the new road-rage thriller from director Derrick Borte, Russell Crowe munches on painkillers in an enormous pickup truck as heavy rain batters his windshield. It's 4:30 a.m., and Crowe's Paul Bunyan-esque leading man is angry,
as he'll remain for the duration of the 90-minute film. He takes off his wedding ring and flings it to the backseat. He lights a match and lets it burn out on his fingers. Moments later, once the pills have begun to take effect, he grabs an industrial-grade crowbar and breaks through the front door of a suburban house and murders what is presumably his ex-wife and her new man. He sets the house ablaze.
Reports of the murder and arson are all over the morning news as Rachel (Caren Pistorius) and her son Kyle (Gabriel Bateman) get a late start to their day. Rachel is recently divorced — she awakes on the couch next to a copy of How to Help Your Child Cope With Divorce,
to clue the audience in — and generally presents as a person who doesn't quite have her life together.
Indeed, as Rachel rushes to get Kyle to school, her "top client" fires her for routine tardiness — she is a private hairdresser — and Rachel takes out her frustration at a stoplight, honking loudly when the driver in front of her fails to accelerate on green.
Go figure. The driver turns out to be the man from the opening murders, who's still very angry.
Much of the film's exposition is conveyed through news reports on TV and radio, and we later learn that the man was denied his pension, and endured a nasty divorce of his own, during which he felt mistreated by his wife's attorney.
All that and the pre-dawn crowbar murders have conspired to put him in a volatile head space. He pulls up alongside Rachel and Kyle at the next light and asks for an apology. When Rachel refuses, he tells her he's going to show her what a really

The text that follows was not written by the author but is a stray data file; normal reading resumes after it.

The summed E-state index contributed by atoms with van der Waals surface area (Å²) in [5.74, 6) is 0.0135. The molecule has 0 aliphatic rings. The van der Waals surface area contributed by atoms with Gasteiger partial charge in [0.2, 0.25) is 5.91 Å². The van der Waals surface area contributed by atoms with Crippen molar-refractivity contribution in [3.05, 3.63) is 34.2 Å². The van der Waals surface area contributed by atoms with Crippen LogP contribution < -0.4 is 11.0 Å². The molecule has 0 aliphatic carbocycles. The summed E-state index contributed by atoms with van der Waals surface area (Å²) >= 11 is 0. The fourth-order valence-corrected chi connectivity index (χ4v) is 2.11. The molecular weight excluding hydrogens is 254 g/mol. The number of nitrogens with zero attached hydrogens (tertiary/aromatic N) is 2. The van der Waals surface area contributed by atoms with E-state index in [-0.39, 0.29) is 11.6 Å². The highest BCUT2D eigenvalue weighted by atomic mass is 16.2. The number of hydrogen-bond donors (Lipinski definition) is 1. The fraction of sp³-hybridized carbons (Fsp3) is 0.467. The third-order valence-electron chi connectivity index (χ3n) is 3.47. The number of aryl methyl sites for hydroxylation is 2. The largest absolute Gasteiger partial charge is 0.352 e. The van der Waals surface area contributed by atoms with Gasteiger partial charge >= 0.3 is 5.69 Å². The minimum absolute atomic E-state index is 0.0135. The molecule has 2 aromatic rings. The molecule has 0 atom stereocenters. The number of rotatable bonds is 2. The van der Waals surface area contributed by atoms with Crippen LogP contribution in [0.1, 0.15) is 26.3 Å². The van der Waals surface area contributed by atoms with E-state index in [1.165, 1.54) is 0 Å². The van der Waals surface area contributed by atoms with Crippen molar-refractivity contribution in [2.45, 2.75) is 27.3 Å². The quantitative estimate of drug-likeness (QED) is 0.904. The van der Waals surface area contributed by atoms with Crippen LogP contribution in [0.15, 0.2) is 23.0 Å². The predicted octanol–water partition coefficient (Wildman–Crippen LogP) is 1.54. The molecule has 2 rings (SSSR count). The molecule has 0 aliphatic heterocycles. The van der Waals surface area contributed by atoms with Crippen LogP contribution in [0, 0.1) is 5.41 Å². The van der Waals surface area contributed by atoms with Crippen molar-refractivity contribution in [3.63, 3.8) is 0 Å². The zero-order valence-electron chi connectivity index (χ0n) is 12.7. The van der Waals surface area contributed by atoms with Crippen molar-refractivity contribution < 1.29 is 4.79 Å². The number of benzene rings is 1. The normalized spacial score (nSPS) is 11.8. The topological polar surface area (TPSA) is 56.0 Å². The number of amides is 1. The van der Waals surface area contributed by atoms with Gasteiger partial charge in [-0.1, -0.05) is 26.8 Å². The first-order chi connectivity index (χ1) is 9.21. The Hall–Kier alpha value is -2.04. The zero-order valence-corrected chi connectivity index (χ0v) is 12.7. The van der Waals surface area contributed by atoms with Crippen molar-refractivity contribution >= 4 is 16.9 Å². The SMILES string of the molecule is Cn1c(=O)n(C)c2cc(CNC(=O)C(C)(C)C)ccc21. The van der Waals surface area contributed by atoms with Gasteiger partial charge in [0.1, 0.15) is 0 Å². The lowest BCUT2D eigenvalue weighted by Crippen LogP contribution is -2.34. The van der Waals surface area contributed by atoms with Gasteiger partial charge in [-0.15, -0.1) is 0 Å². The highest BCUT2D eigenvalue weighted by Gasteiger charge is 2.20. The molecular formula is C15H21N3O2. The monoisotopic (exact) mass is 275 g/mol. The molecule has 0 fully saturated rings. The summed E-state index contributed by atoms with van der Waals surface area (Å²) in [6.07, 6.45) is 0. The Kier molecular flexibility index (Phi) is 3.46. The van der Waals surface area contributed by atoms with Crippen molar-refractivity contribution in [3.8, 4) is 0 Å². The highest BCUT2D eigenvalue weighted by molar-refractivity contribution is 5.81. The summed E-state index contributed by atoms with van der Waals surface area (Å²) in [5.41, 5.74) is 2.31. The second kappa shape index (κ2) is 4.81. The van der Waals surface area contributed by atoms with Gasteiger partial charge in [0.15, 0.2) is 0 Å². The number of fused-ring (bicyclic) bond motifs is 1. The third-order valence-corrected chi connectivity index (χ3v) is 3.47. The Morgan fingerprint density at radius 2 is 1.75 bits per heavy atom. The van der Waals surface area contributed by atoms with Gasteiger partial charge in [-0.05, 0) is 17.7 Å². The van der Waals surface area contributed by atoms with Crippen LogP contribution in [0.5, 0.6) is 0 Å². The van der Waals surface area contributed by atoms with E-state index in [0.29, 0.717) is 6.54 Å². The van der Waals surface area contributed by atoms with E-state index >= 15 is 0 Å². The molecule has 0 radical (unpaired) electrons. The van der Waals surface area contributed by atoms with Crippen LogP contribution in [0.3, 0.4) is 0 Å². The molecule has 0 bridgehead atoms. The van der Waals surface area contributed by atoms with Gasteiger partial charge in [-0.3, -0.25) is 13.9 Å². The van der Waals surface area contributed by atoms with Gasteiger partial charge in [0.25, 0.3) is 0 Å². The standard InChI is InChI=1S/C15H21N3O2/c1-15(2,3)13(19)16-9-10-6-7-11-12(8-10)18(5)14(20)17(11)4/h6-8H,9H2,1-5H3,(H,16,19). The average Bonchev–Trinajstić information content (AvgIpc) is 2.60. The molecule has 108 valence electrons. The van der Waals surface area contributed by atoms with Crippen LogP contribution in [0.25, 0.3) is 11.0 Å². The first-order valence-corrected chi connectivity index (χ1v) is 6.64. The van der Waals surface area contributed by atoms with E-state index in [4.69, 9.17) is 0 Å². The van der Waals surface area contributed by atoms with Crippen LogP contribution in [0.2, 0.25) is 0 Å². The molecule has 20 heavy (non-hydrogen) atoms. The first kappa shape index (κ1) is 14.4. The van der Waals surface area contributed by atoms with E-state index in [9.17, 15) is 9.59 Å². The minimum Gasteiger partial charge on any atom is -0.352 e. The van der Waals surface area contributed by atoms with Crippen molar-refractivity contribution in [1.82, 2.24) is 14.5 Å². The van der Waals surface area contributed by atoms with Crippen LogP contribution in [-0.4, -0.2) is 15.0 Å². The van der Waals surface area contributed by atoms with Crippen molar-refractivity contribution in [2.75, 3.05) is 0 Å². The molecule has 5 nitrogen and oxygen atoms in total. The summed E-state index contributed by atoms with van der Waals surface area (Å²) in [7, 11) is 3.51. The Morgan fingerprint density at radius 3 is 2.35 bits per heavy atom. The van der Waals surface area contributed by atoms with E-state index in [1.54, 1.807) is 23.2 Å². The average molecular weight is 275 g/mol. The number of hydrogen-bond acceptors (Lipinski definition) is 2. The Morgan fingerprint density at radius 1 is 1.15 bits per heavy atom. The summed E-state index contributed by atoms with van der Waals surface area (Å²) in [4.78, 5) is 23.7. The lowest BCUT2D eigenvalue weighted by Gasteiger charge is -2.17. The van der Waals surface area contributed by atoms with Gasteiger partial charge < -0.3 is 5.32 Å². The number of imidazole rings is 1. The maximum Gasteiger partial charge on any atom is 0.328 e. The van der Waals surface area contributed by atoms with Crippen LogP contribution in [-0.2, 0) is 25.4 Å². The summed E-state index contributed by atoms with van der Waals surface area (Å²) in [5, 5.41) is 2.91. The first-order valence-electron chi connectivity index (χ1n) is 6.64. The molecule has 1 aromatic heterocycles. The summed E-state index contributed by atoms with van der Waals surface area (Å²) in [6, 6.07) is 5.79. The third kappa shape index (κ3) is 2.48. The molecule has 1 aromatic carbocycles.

bad day looks like. The rest of the film is him doing just that, killing Rachel's friends and family in a gruesome spree that's about as credible as it is entertaining. Which is to say not at all.
Crowe's deficiencies are a result of both minimal effort and an atrocious script, which casts him as a beleaguered man viewing violence as his only chance to "make a mark." But his character has exactly one note: rage. Rachel and her orbit are also drawn in the broadest possible outlines, shoddy work indeed from scriptwriter Carl Ellsworth, (Red Eye, Disturbia).
Rachel's third-act transformation from frazzled divorcee to bad-ass mama bear comes out of nowhere, which can't be said for the city's law enforcement.
But the most eye-rolling aspect of the film is its attempts to preach. The bloody narrative it chronicles is presented as the result of incivility.
And because the script is vectored toward individual responsibility as opposed to systemic oppression, it's Rachel
bizarrely decides to teach a lesson. Late in the film, she nearly honks her horn, but thinks again! If only she'd been more courteous earlier on, the film seems to posit, the men's-rights lunatic on a suicide mission wouldn't have hunted down her loved ones.
It's tough viewing from start to finish, but the pre-credit murder sequence, absent dialogue and coldly shot from a distance, is actually brutally effective in its capacity to disturb. When Unhinged
launches into the credits — replete with news clips of actual road rage — and the inane story that follows, it's just brutal.
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